We evaluated relationships of Harlequin Duck (Histrionicus histrionicus) densities to habitat attributes, history of habitat contamination by the 1989 Exxon Valdez oil spill, and prey biomass density and abundance during winters 1995–1997 in Prince William Sound, Alaska. Habitat features that explained variation in duck densities included distance to streams and reefs, degree of exposure to wind and wave action, and dominant substrate type. After accounting for these effects, densities were lower in oiled than unoiled areas, suggesting that population recovery from the oil spill was not complete, due either to lack of recovery from initial oil spill effects or continuing deleterious effects. Prey biomass density and abundance were not strongly related to duck densities after accounting for habitat and area effects. Traits of Harlequin Ducks that reflect their affiliation with naturally predictable winter habitats, such as strong site fidelity and intolerance of increased energy costs, may make their populations particularly vulnerable to chronic oil spill effects and slow to recover from population reductions, which may explain lower densities than expected on oiled areas nearly a decade following the oil spill.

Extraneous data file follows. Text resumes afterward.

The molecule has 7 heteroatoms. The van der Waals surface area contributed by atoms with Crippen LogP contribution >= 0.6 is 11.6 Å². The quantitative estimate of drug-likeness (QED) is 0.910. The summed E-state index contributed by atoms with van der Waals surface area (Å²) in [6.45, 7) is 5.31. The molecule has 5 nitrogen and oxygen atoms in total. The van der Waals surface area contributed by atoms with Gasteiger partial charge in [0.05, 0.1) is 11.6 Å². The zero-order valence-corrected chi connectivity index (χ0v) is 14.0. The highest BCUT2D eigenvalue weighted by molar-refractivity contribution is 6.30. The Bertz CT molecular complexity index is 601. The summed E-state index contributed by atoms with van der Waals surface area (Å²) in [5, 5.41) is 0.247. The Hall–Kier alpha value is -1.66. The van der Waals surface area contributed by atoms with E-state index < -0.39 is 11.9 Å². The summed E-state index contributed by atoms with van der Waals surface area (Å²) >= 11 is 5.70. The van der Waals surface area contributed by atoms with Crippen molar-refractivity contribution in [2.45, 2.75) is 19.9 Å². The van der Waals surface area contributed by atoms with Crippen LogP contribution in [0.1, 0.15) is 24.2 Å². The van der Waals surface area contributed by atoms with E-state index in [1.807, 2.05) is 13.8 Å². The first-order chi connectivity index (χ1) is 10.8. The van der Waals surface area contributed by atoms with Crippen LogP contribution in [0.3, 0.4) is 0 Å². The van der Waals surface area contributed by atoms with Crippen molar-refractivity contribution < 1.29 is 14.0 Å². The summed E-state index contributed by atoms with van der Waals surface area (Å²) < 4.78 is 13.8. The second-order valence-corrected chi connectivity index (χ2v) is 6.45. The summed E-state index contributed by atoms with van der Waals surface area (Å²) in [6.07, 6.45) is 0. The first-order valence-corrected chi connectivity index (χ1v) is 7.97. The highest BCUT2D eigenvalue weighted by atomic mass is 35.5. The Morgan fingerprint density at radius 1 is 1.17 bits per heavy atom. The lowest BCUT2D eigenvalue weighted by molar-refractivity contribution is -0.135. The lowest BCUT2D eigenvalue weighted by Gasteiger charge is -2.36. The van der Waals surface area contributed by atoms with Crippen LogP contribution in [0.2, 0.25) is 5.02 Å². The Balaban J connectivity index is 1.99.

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Vol. 102 • No. 4